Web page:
Pheu Thai threatens to snub charter

Pheu Thai threatens to snub charter

Party warns new govt will be 'lame duck'

Former MP for Chiang Rai Samart Kaewmeechai, seen in this file photo speaking at a meeting called last February by the Constitution Drafting Committee, has formally registered the Pheu Thai Party's opposition to the proposed charter. (Photo by Thanarak Khunton)
Former MP for Chiang Rai Samart Kaewmeechai, seen in this file photo speaking at a meeting called last February by the Constitution Drafting Committee, has formally registered the Pheu Thai Party's opposition to the proposed charter. (Photo by Thanarak Khunton)

The Pheu Thai Party has threatened to boycott the controversial draft constitution in a letter to the National Reform Council (NRC).

Samart Kaewmeechai, former Pheu Thai MP for Chiang Rai, led Pheu Thai members to parliament Thursday to hand the note to NRC chairman Thienchay Kiranandana.

The letter demonstrated the party's opposition to the proposed charter, Mr Samart said, and they wanted NRC members to be aware of their objections before the council takes a vote on the draft on Sept 6.

Meanwhile, political analysts believe that if the proposed charter wins endorsement from the NRC and the public, politicians who have been condemning the draft as undemocratic will still have to run in elections under the new charter.

Mr Samart warned that a new government formed after the next general election would be weakened by the constitution and become a "lame duck".

Its administrative power would be overshadowed by the proposed National Strategic Reform and Reconciliation Committee, the so-called "crisis committee", he said.

The draft charter includes a clause establishing the crisis committee, which will be invested with special powers to intervene in a crisis by seizing powers from a government and parliament if such action is deemed necessary.

The panel would consist of the prime minister and the armed forces and police chiefs, among others.

Its special powers will last five years after the new charter is enacted.

Mr Samart said future political problems should be tackled through the democratic process by an elected government, rather than by the crisis panel.

"The party is ready to rally its supporters to boycott the draft if it is passed by the NRC and goes to a public referendum," he said.

He called for the National Council for Peace and Order (NCPO) to lift a ban on political gatherings and to allow all political parties to campaign and explain the draft charter to the public ahead of the referendum.

Pheu Thai's position follows the line expressed by former prime minister Thaksin Shinawatra, who called for his supporters and "democratic advocates'' to reject the draft charter, saying it would move the country backward.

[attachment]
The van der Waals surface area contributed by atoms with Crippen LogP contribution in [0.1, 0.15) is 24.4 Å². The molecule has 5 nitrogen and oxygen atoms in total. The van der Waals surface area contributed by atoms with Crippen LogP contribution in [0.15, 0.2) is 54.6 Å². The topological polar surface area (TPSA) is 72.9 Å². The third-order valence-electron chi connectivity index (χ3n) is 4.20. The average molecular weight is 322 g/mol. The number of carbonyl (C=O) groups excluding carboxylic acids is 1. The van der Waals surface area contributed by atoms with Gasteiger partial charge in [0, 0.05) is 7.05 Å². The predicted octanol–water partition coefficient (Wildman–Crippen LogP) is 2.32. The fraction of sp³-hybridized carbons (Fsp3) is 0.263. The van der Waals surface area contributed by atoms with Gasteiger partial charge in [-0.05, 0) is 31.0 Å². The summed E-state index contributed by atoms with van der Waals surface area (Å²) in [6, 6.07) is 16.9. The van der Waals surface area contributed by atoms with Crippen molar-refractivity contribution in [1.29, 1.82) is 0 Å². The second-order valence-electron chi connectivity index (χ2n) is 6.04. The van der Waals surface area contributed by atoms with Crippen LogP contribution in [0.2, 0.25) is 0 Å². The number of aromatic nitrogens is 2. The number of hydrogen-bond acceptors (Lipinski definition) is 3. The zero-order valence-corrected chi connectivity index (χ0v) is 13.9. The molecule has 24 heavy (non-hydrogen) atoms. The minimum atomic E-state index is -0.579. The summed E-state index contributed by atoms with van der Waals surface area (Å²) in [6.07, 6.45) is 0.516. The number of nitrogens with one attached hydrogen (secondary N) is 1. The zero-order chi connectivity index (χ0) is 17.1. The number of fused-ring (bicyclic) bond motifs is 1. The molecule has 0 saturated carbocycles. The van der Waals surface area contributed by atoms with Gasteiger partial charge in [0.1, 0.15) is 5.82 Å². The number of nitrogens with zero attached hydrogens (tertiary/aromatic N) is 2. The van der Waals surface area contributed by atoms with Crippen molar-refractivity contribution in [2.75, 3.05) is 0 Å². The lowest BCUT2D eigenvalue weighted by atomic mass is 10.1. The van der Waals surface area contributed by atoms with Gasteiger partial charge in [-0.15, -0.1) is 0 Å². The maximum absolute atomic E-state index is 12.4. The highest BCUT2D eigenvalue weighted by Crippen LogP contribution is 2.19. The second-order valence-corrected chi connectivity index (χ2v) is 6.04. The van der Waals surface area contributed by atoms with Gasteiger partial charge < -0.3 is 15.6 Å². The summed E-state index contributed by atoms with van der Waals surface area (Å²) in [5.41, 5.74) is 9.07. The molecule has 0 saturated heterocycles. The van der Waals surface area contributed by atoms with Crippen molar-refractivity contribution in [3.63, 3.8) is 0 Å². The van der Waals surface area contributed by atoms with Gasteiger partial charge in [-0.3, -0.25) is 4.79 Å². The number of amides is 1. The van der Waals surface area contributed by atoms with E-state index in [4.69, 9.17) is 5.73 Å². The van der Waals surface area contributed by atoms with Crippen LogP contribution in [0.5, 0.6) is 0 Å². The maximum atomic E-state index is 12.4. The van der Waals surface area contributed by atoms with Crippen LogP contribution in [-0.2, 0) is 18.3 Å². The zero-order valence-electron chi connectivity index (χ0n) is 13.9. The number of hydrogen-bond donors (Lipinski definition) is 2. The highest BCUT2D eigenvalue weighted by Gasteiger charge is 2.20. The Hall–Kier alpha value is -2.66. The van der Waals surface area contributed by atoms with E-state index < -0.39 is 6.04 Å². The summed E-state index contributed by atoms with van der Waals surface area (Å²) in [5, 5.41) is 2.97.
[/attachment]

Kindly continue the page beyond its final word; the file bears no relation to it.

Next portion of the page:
He made the comments in Finland on Aug 14.

Political analyst Sukhum Nuansakul said the Pheu Thai and Democrat politicians only wanted to outwardly demonstrate anti-draft charter sentiments to show they were committed to democracy, and that they would run in elections anyway if the new charter passes the referendum.

Mr Sukhum said he believed that despite being undemocratic, the draft charter will win approval from the NRC and the public.

"Politicians' campaigns for a boycott of the draft will be futile and they will have to run in elections under the new charter anyway," he said. "Most politicians only want elections to take place. They have been frustrated with poll delays."

A Pheu Thai source from the Northeast admitted that the party had to mount a formal challenge to the draft charter because it wanted to maintain its image as a champion of democratic principles.

The source said this was despite many party members being well aware that they had no chance of defeating the draft charter at the referendum.

Yutthaporn Isarachai, vice-rector of the Sukhothai Thammathirat Open University, said it was not surprising that the draft charter has drawn criticism from politicians as it had been drawn up out of distrust for them.

He praised the draft charter for enabling people to participate more in decision-making and monitor politicians' actions through a citizens' assembly.

But he added that the proposed crisis panel would undermine an elected government and other political institutions.

Mr Yutthaporn also believed that despite their opposition to the draft charter, all political parties will eventually run in elections if it passes the referendum as otherwise they will lose their support base.

Justice Minister Paiboon Koomchaya, who is also a NCPO member, said Thurday that many politicians had spoken out strongly against the draft charter because they knew they would lose benefits when it is enacted.

Gen Paiboon said politicians should allow the public to decide the fate of the draft for themselves instead of trying to sway them.

Deputy Prime Minister Wissanu Krea-Ngam warned that those who tried to rally people to either boycott or support the proposed charter at the referendum could risk violating the NCPO ban on political gatherings.

If the NRC approves the draft charter, a referendum on it is expected to be held in January.

The Election Commission (EC) will be responsible for organising the referendum as well as educating voters about the draft charter ahead of the vote.

Mr Wissanu said the EC is expected to submit draft regulations on holding a referendum to the National Legislative Assembly for consideration next month.

Mr Wissanu also sought to allay concerns over the special powers that would be given to the crisis panel, saying that its primary duty would be to make recommendations on reforms to parliament.

Its special powers would be used only if the country faces a crisis and all other available measures fail to deal with the situation, Mr Wissanu said.

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